Four CAS faculty awarded tenure
April 10, 2012
Four CAS faculty members have been awarded tenure. Naiomi Cameron, Joel Martinez, Dawn Odell, and Freddy Vilches have received tenure and promotion to the academic rank of associate professor effective September 1, 2012.
“Each of these newly tenured faculty are nationally—and/or internationally—recognized scholars who are excellent teachers and good citizens at our college,” said Tuajuanda Jordan, dean of the College of Arts and Sciences. “They are each on a trajectory to remain productive and impactful members of our community for years to come.”
Naiomi Cameron, who will be promoted to associate professor of mathematics, earned her B.S. and Ph.D. from Howard University in Washington, D.C. Her primary research interest is enumerative combinatorics. In 2009 she received a Career Enhancement Fellowship for Junior Faculty from the Woodrow Wilson National Fellowship Foundation. Last year she received a grant from the National Science Foundation to help fund the 2012 Northwest Undergraduate Mathematics Symposium to be held at Lewis & Clark.
Joel Martinez, who will be promoted to associate professor of philosophy, earned his B.A. from New Mexico State University and his Ph.D. from the University of Arizona. His areas of specialization include ancient philosophy and normative ethics. In 2010 he received the Arnold L. Graves and Lois S. Graves Award in recognition of his outstanding teaching in the humanities.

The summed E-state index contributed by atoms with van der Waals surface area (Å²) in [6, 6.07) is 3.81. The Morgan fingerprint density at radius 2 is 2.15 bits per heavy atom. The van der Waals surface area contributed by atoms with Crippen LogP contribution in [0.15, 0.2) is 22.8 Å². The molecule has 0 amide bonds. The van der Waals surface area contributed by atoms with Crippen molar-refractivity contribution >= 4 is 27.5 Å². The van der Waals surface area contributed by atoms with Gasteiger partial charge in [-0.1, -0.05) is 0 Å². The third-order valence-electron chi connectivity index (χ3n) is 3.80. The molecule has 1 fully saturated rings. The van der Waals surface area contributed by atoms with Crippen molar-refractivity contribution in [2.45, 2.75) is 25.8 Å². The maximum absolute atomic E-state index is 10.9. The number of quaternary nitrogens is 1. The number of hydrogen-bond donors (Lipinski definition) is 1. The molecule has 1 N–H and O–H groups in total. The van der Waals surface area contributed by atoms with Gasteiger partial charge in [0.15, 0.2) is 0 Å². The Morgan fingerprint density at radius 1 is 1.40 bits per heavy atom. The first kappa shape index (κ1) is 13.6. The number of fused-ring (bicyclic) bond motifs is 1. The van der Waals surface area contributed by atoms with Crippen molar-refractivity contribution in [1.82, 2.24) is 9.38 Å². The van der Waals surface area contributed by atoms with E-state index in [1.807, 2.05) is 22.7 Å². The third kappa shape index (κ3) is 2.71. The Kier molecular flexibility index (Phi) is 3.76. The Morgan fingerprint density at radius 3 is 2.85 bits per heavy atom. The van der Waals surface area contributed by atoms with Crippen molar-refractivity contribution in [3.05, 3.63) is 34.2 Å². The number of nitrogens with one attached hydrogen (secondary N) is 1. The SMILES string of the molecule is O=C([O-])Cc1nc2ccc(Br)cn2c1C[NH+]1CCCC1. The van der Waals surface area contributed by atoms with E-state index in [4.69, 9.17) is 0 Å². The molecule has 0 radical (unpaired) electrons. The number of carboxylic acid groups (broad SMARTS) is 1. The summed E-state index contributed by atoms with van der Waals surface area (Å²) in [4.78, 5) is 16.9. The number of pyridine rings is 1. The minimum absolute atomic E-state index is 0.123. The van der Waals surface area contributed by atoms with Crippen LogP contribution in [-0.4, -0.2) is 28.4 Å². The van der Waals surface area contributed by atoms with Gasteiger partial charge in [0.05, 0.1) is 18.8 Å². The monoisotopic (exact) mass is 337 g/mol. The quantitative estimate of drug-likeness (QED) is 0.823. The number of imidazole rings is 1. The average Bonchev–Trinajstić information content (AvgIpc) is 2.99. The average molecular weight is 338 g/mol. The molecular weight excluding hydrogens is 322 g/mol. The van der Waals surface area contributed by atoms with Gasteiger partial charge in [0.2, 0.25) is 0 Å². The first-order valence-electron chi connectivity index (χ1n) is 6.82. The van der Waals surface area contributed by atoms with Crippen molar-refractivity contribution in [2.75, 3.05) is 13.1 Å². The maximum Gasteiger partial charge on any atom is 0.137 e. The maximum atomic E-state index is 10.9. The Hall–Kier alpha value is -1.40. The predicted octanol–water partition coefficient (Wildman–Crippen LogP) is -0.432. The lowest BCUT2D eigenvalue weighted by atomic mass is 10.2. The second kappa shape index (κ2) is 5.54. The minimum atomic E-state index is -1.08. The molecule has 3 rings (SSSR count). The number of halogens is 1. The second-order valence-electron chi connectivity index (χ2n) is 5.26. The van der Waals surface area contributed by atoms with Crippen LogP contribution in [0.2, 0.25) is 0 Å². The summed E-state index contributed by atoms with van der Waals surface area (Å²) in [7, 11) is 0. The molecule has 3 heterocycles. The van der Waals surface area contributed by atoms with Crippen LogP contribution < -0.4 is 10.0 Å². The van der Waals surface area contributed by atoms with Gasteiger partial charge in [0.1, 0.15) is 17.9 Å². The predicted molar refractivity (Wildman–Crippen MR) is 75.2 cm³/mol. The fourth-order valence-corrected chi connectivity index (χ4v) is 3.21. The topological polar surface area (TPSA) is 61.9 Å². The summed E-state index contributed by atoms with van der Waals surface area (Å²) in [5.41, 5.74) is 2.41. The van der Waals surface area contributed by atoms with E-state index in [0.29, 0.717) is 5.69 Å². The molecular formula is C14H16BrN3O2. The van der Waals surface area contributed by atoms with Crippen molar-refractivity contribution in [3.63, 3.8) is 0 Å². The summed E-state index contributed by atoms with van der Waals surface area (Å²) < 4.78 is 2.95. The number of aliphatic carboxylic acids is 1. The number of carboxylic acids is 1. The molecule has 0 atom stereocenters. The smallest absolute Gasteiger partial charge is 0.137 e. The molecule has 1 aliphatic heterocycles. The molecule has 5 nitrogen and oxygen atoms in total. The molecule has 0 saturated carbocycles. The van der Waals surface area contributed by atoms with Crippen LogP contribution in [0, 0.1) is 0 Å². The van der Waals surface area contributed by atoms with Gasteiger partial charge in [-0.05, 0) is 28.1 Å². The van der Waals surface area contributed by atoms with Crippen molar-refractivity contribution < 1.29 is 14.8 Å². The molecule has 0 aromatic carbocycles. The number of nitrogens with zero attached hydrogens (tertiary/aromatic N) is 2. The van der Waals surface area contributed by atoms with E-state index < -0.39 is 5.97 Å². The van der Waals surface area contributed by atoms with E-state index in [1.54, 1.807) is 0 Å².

Dawn V. Odell, who will be promoted to associate professor of art history, earned her B.A. from Carleton College, her M.A. from Harvard, and her Ph.D. from the University of Chicago. She specializes in Chinese and early modern European art. Last year she was named the Teacher of the Year, an honor that Lewis & Clark students have bestowed upon faculty since 1993. She has also received national honors, including a grant from the American Philosophical Society, and a Robert L. Platzman Memorial Fellowship from the University of Chicago Library.
Freddy O. Vilches, who will be promoted to associate professor of Spanish, earned his B.A. and Ph.D. from the University of Oregon. His research and teaching interests include literature and culture of the Americas; Latin American popular culture, music, and film; Latin American cultural studies; 20th-century Southern Cone literature; comparative literatures of the Caribbean and South Cone (specifically Cuba and Chile, respectively); and Latin American testimonial writing.
“Teaching, scholarship, and service are the three criteria on which one is judged for tenure,” said Jordan. “In addition to the teaching excellence expected in the liberal arts tradition, a professor’s scholarship or creative activities inform and enhance the assessment for tenure.”
Faculty may apply for tenure in their sixth year of employment at Lewis & Clark. The evaluation for tenure, conducted by the Committee on Promotion and Tenure, includes external reviews of the faculty member’s scholarly or creative activity from recognized scholars within the faculty member’s discipline. These reviews are made available to all tenured members of the department. The final assessment includes the outcome of a departmental discussion and a specific recommendation about tenure or promotion is submitted in writing to the dean.